Robert Burchfield, P.E., City Traffic Engineer, Portland, OR
Susan Clippinger, Director, Traffic, Parking and Transportation Department, City of Cambridge, MA
Michael Gardner-Sweeney, Traffic Engineer for the City of Boulder, CO
Brian Kemper, P.E., Acting City Traffic Engineer & Signal Operations Manager, Seattle Department of Transportation
Peter Koonce, P.E., Manager, Signals and Street Lighting Section, Bureau of Transportation, PortlandOR
Dennis Leach, Director of Transportation, Arlington County, VA
Andy Lutz, P.E., Chief Engineer, City of Indianapolis, IN
Susanne Rasmussen, Community Development Department, Environment and Transportation Planning Division, City of Cambridge, MA
Bridget Smith, P.E., Deputy Director, Livable Streets, San Francisco Municipal Transportation Agency
Wayne Wentz, P.E., Director Transportation Engineering, Arlington County, VA
John Yonan, P.E., Deputy Commissioner/Chief Engineer, Chicago Department of Transportation, Division of Engineering
Paul Zykofsky, AICP, Associate Director, Local Government Commission, Sacramento, CA
Mia Birk, President, Alta Planning + Design
John LaPlante, P.E., PTOE, Director of Traffic Engineering, T.Y. Lin International
Rock Miller, P.E., Principal, Stantec Consulting
David Parisi, P.E., Parisi & Associates
Jamie Parks, AICP, Kittelson & Associates
Todd A. Peterson, P.E., PTOE, Senior Transportation Engineer, Parsons Brinckerhoff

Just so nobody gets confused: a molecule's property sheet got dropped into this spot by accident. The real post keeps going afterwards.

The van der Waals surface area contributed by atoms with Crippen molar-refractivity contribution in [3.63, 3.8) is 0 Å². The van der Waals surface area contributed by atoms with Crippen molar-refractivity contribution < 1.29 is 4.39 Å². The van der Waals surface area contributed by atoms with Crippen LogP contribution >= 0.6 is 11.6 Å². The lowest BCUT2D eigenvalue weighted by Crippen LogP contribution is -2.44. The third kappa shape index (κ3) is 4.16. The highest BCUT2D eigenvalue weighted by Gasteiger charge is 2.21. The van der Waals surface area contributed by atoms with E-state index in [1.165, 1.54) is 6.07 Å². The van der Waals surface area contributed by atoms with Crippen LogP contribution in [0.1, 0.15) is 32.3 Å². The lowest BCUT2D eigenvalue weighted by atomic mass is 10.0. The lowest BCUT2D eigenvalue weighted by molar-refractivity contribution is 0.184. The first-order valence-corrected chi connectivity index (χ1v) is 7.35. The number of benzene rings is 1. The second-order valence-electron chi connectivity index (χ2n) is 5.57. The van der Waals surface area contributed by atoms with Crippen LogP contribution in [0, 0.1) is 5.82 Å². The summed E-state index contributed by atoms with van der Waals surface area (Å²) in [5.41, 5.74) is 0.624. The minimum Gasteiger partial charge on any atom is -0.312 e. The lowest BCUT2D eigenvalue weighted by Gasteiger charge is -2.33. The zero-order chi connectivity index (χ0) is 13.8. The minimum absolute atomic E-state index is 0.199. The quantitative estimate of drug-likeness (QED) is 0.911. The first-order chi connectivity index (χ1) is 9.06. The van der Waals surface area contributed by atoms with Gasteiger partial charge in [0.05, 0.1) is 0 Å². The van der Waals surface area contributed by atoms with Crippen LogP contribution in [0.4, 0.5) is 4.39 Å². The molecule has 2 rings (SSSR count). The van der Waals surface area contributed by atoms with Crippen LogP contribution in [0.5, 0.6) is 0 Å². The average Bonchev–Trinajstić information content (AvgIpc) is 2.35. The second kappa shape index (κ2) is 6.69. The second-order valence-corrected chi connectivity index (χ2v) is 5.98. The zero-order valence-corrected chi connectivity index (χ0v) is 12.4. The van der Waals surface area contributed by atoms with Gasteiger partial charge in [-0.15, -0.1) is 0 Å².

Matthew  Ridgway, AICP, PTP, Principal, Fehr & Peers
William Schultheiss, P.E., Senior Engineer, Toole Design Group
Andy Clarke, President, League of American Bicyclists
Dan Burden, Executive Director, Walkable and Livable Communities Institute
Keith Laughlin, President, Rails-to-Trails Conservancy
Barbara McCann, Executive Director, Complete Streets Coalition
Randy Neufeld, SRAM Cycling Fund
Gil Penalosa, MBA, Executive Director, 8-80s Cities
Jennifer Dill, Professor, Portland State University, Portland, OR
Peter Furth, Professor, Northeastern University
Ian Lockwood, P.E., Loeb Fellow, Harvard University
Chris Monsere, P.E. Professor, Portland State University, Portland, OR
John Pucher, Professor, Rutgers University
Roger Geller, Bicycle Coordinator, Portland, OR
Zaki Mustafa, Chief of Field Operations, City of Los Angeles, CA

[i] Forester, J., 2001. “The bikeway controversy.” Transportation Quarterly 55(2): 7-17.
[ii] Lusk, A.C., P.G. Furth, et al. 2011. “Risk of injury for bicycling on cycle tracks versus in the street.Injury Prevention 17: 131-135.
[iii] Monsere, C., N. McNeil, J. Dill. “Multi-User Perspectives on Separated, On-Street Bicycle Infrastructure” Paper 12-1753, Accepted for presentation at the 9th Annual Meeting of the Transportation Research Board, Washington, DC, 2012.


Steven Vance said...

I'm happy to see that at least two Chicagoans signed that (John LaPlante and Randy Neufeld).

Steven Vance said...

Did ITE Journal publish this?

pkoonce said...

They did. Having the current president sign on doesn't hurt the chances of publication.

Steven Vance said...

Do you have a scan or a link to the letter in publication?

Ian Brett Cooper said...

It's great that "transportation policies are advancing to support increased bicycle transportation". I just wish the infrastructure that resulted from such policies was safer than the road. If it was, I could support it.

In practice, what we get from transportation engineers is facilities that endanger cyclists' lives and assurances from the engineers that they don't.